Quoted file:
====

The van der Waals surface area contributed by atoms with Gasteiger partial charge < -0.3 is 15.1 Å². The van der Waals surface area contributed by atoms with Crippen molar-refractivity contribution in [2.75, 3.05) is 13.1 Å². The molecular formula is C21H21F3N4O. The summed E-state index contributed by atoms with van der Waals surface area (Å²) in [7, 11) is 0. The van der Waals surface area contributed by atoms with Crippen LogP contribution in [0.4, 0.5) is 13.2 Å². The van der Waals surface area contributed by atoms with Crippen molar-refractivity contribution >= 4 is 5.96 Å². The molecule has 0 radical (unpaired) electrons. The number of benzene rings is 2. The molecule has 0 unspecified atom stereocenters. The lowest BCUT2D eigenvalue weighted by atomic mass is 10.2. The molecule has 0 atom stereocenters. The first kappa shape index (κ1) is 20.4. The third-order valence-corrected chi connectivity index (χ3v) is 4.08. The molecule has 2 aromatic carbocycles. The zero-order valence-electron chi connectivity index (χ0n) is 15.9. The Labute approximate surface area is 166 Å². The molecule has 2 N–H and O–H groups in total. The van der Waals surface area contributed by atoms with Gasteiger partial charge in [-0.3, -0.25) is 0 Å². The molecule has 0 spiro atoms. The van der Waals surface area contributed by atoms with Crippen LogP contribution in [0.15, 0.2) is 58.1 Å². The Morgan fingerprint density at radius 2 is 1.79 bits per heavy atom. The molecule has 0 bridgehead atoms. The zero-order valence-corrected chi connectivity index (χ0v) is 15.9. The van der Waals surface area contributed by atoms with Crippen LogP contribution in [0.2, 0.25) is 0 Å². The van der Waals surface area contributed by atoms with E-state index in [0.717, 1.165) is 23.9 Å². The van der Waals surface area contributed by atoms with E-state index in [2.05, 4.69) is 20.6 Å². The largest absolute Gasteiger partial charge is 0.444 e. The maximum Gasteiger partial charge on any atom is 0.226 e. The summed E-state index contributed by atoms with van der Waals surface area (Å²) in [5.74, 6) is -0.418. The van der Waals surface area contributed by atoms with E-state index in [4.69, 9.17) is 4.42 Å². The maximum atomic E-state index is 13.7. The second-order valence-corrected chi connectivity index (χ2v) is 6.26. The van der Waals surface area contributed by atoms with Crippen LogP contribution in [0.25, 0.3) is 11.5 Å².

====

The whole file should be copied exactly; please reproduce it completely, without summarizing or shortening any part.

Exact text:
The van der Waals surface area contributed by atoms with Gasteiger partial charge < -0.3 is 15.1 Å². The van der Waals surface area contributed by atoms with Crippen molar-refractivity contribution in [2.75, 3.05) is 13.1 Å². The molecular formula is C21H21F3N4O. The summed E-state index contributed by atoms with van der Waals surface area (Å²) in [7, 11) is 0. The van der Waals surface area contributed by atoms with Crippen LogP contribution in [0.4, 0.5) is 13.2 Å². The van der Waals surface area contributed by atoms with Crippen molar-refractivity contribution >= 4 is 5.96 Å². The molecule has 0 radical (unpaired) electrons. The number of benzene rings is 2. The molecule has 0 unspecified atom stereocenters. The lowest BCUT2D eigenvalue weighted by atomic mass is 10.2. The molecule has 0 atom stereocenters. The first kappa shape index (κ1) is 20.4. The third-order valence-corrected chi connectivity index (χ3v) is 4.08. The molecule has 2 aromatic carbocycles. The zero-order valence-electron chi connectivity index (χ0n) is 15.9. The Labute approximate surface area is 166 Å². The molecule has 2 N–H and O–H groups in total. The van der Waals surface area contributed by atoms with Gasteiger partial charge in [-0.3, -0.25) is 0 Å². The molecule has 0 spiro atoms. The van der Waals surface area contributed by atoms with Crippen LogP contribution in [0.15, 0.2) is 58.1 Å². The Morgan fingerprint density at radius 2 is 1.79 bits per heavy atom. The molecule has 0 bridgehead atoms. The zero-order valence-corrected chi connectivity index (χ0v) is 15.9. The van der Waals surface area contributed by atoms with Crippen LogP contribution in [0.2, 0.25) is 0 Å². The van der Waals surface area contributed by atoms with E-state index in [0.717, 1.165) is 23.9 Å². The van der Waals surface area contributed by atoms with E-state index in [2.05, 4.69) is 20.6 Å². The largest absolute Gasteiger partial charge is 0.444 e. The maximum Gasteiger partial charge on any atom is 0.226 e. The summed E-state index contributed by atoms with van der Waals surface area (Å²) in [5.74, 6) is -0.418. The van der Waals surface area contributed by atoms with E-state index in [4.69, 9.17) is 4.42 Å². The maximum atomic E-state index is 13.7. The second-order valence-corrected chi connectivity index (χ2v) is 6.26. The van der Waals surface area contributed by atoms with Crippen LogP contribution in [0.25, 0.3) is 11.5 Å².